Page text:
Vaithiyanathan, P. and C.J. Richardson. 1998. Biogeochemical Characteristics of the Everglades Sloughs. Journal of Environmental Quality 27:1439-1450.

Abstract: Everglades sloughs are alkaline hardwater systems. Mean water column dissolved phosphate (5 m g/L) and TP (9 m g/L) concentrations in the sloughs are typical of oligotrophic waters. Molar ratios of dissolved inorganic N and P (DIN:DIP = 28.1) in the surface waters suggest that P may be limiting the aquatic primary productivity in the Everglades sloughs. Variations in water column TP and TN in the sloughs were inversely related to the water depth fluctuations (P< 0.0001) suggesting a strong link with hydrology. Periphyton and macrophytes in the sloughs exhibited N/P ratios indicative of depletion in P relative to N. The N/P ratios in periphyton were higher than macrophytes suggesting that P depletion was even greater for periphyton. As a result any introduced inorganic phosphate was taken up rapidly by the periphyton reducing the water column PO4–P to near background levels. Our results suggest that C/N/P ratios of the periphyton provide a reliable measure of the P-status of the Everglades sloughs whereas the water column P concentration may not truly reflect the P-status of the system. Periphyton mat also plays an important role in oxygenating the water column of the sloughs. Experimental results show that a decline in periphyton mat cover will result in a decrease in the water column dissolved oxygen concentration and may also lead to other ecosystem changes by enhancing the PAR availability to the slough bottom.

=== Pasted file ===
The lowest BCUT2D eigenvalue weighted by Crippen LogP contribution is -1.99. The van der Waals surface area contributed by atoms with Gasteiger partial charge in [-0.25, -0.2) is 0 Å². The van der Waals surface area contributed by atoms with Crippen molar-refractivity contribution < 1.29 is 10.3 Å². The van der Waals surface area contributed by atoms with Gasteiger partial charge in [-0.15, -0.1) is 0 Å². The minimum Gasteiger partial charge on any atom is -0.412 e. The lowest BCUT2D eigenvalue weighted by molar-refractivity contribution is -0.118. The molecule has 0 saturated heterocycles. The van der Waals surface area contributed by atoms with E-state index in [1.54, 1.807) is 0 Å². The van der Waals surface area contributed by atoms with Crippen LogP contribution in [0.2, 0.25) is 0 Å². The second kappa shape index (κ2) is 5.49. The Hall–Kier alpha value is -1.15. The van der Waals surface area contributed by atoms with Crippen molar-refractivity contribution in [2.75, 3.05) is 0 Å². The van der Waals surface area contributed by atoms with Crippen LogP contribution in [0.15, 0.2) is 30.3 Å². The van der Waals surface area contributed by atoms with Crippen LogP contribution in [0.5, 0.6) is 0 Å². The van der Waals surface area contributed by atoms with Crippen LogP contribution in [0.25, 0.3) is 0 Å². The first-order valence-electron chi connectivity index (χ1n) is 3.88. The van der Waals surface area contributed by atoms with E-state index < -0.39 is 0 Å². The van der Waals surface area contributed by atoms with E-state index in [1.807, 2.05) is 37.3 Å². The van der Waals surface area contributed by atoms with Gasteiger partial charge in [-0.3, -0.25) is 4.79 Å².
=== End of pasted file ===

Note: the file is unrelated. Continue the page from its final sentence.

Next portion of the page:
Reproduced by permission

[Back to Publications]